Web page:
Over the years, I’ve raised Silkies on and off. Every once in a while, one of the feed stores will get in a batch and I just can’t say no. I think they’re absolutely adorable! As we expand our chicken coop, I’d like to designate a wing just to the Silkie breed.
Another breed I’d like to focus on is the white Crested Polish or Top Hat.
For me, interest always leads to research and research brought me to a Facebook group designated just for Silkie keepers.
A topic that comes up quite a bit on this forum is wry neck. And while I’ve never experienced it first hand in my Silkies, I thought that it was worth some attention since it seems to be a common ailment, especially among Polish and Silkie breeds.
What is Wry Neck?
Wry neck, or torticollis, is a condition among poultry where the neck twists and or droops and can even hang on the ground. Eventually, the bird cannot eat or drink and it will starve or die of dehydration. Birds can also drown if they get their heads in the waterer.
Wry neck can cause problems in most poultry species; chickens, ducks, turkeys, etc. But is especially common in the Silkie and Polish breeds.
What Causes Wry Neck?
Wry neck can be caused by 3 things:
- Vitamin deficiency
- Head trauma
Treating Wry Neck
If the wry neck is a genetic problem, those birds should be removed from your breeding program as to not pass it down to future generations.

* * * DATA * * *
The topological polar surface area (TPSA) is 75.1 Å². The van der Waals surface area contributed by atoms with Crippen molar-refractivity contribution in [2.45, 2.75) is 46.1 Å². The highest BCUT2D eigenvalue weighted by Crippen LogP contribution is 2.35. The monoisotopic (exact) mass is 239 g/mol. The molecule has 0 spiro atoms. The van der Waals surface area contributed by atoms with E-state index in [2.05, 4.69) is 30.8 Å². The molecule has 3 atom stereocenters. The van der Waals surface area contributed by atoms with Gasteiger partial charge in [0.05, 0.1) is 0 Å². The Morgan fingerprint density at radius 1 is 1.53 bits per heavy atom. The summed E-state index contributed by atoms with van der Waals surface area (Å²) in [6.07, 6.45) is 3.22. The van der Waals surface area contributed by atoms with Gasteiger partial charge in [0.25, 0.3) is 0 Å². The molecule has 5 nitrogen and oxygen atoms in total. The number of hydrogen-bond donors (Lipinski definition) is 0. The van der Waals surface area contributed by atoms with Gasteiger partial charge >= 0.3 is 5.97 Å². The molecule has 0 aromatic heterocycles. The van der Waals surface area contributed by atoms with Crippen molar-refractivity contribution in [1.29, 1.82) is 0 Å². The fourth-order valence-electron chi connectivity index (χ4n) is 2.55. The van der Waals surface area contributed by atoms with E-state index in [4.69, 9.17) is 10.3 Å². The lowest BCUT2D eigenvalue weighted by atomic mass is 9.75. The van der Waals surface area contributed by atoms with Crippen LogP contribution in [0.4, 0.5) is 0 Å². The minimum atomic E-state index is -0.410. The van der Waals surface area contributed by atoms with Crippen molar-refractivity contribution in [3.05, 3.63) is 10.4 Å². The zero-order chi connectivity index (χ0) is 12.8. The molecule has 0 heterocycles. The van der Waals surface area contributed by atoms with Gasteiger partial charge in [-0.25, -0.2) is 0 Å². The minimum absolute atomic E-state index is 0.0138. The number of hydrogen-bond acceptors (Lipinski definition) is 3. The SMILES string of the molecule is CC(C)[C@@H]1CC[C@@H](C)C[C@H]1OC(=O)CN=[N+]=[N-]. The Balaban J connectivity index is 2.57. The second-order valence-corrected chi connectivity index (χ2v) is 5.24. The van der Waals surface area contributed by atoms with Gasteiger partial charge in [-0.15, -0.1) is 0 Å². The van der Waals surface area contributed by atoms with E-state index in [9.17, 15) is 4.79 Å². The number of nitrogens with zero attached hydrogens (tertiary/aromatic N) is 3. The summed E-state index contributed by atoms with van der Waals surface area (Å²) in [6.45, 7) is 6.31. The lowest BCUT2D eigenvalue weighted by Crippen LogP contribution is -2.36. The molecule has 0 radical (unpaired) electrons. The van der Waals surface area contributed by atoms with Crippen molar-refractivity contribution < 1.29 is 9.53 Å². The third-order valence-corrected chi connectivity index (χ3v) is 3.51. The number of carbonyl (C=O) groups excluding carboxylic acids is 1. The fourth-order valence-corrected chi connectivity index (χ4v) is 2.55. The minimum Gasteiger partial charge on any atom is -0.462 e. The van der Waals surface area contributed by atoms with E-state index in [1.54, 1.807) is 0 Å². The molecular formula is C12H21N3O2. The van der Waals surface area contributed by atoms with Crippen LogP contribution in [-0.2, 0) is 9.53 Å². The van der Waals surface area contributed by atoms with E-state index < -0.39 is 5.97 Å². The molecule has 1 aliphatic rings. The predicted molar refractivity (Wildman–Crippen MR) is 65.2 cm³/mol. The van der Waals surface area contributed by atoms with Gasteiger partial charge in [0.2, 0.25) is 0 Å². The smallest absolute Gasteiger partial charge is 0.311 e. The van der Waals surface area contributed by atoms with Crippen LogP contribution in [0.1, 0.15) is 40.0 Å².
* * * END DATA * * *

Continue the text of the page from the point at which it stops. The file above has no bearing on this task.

If it is caused by head trauma then there’s not much that can be done. Depending on the situation and the severity, it may be humane to put the bird down. It is thought that Silkies and Polish are more prone to brain injuries because of their domed skull shape.
To rule out the above two causes, supplements can be used to reverse the symptoms. The main two vitamins that are used to treat wry neck are vitamin E and selenium.
I find this interesting because we also raise goats, and when baby goats are born selenium-deficient, their hooves will curl under and their backs will arch. We see this with our goat kids every once in a while and after a dose of supplements they straighten out within a day or 2.
There are a few supplements on the market made specifically for chickens, but you can also use plain old vitamin capsules meant for humans with great success. Selenium tablets can be crushed and added to feed, and vitamin E tablets can be pierced and the oil squeezed over food.
Vitamins can also be given by dietary additions:
- Brazil nuts are high in selenium and can be ground and given to chickens
- Sunflower seeds, especially black oiler, are high in vitamin E
Other important vitamins are vitamin B and vitamin D. If your chickens are experiencing Wry Neck, make sure they are exposed to sunlight.
- Catching wry neck in the early stages is important for a full recovery
- Wry neck can come on overnight, so if you have one of the breeds that’s more prone, be sure to check your flock often.
- All chicken breeds at all ages can develop wry neck, not just Silkies and Polish, and not just young chickens.
- Too much selenium can be toxic, so research the dosage for the size and weight of your chicken.
- Stress can cause wry neck to become worse. Separate affected chickens from the rest of the flock to avoid pecking. Hand feeding and watering may be needed until the neck corrects itself.